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  • Rupert

This Green and Pleasant Land

I often get asked about English wine. ‘Is it any good?’ and ‘Why is it so expensive?’ are two of the questions I tend to hear a lot. But the answers are both straightforward and complicated – like most of the questions I field at tastings.

I’m a big fan of English wines and there are a lot of winemakers doing exciting things right across the country. So the answer to the first question generally tends to be yes. English wines are getting easier to find and most supermarkets are now stocking at least one wine from these shores; often an English sparkling wine, or a crisp dry white.

And there are some excellent whites and sparkling wines. Producers such as Nyetimber, Chapel Down and Gusbourne consistently produce brilliant wines using the same ‘traditional’ method as producers in Champagne using the same grapes. And that’s because those grapes tend to work better in cooler climates.

You don’t find many English reds, unless you go to specialist retailers or the more expensive wine shops. And there’s a simple reason for this. England’s climate isn’t warm or consistent enough to grow most red grapes. You need to find varieties that can put up with a bit of bad weather or ripen early to avoid too much rain or frost.

Pinot Noir is a notoriously tricky grape to grow. It’s very fussy and requires enough sunlight and warmth to ripen, but not too much. It has a thin skin, which means it is susceptible to fluctuations in temperature and rot and can also burn if exposed to too much sun. But it also ripens late and you have to hang on to harvest it. But the rewards of getting it right are incredible. Wines can age and develop amazing savoury flavours and some of the most expensive wines in the world are Pinot Noirs from Burgundy.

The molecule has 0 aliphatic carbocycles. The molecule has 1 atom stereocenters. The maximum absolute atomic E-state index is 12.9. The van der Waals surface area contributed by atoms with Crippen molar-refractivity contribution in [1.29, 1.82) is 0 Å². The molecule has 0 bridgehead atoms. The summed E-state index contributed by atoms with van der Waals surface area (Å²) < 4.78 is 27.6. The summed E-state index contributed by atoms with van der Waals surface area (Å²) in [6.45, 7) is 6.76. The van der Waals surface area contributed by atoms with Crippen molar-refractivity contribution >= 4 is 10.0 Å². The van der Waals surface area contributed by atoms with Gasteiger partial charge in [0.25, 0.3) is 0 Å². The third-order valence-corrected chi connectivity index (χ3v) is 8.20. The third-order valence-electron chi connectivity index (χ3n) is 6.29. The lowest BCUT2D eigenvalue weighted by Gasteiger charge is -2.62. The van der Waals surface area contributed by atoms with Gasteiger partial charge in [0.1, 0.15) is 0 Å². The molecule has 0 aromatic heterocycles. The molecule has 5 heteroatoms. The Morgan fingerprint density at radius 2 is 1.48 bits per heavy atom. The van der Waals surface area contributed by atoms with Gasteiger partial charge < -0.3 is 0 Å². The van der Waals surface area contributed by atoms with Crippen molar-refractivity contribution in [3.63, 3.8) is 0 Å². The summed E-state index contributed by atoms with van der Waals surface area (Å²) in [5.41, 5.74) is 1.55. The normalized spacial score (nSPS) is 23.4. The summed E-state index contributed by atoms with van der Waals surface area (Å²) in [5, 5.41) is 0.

I was sent a bottle of Pinot Noir to review from a successful winery in Shropshire. Hencote has a really good reputation and its red wines have won some prestigious international awards. Their website says they take great care of the vines and grapes, carrying out every winemaking task by hand. It goes on to say that this produces the best quality grapes possible.

Fermented in whole bunches and aged in clay amphora pots the result is remarkable. Really fresh cherry and redcurrant fruit flavours give way to a long, earthy and smoky finish. It’s a beautifully balanced wine with mouth coating tannins. From 2018 I’d love to see how this wine ages further. It’s an excellent wine, which would partner brilliantly with savoury mushroom and duck dishes.

But this leads on to the second question I’m asked regularly. “Why are English wines so expensive?” At £45 a bottle, this is not an everyday wine. It’s a wine for a special occasion. I’d definitely splash out on this, now I’ve tried it, but I can understand why people would be put off.

The care and attention it takes to make a really good red wine in England costs money. The chance of a big harvest on these shores is slim, so producers can’t make vast quantities. And market forces push prices up when demand outstrips supply. But this isn’t a simple fruity Pinot you can pick up for £6 in a supermarket. This is a premium wine, on par with great wines from Burgundy or New Zealand. It won an International Wine Challenge Gold Medal last year and Hencote has form. It’s picked up a number of top prizes for its red wines – which is an amazing achievement for a business which was only set up in 2016. I’m fascinated to see what they produce next.

This blog was supposed to be about everyday wines, so it’s back to the aisles shortly.

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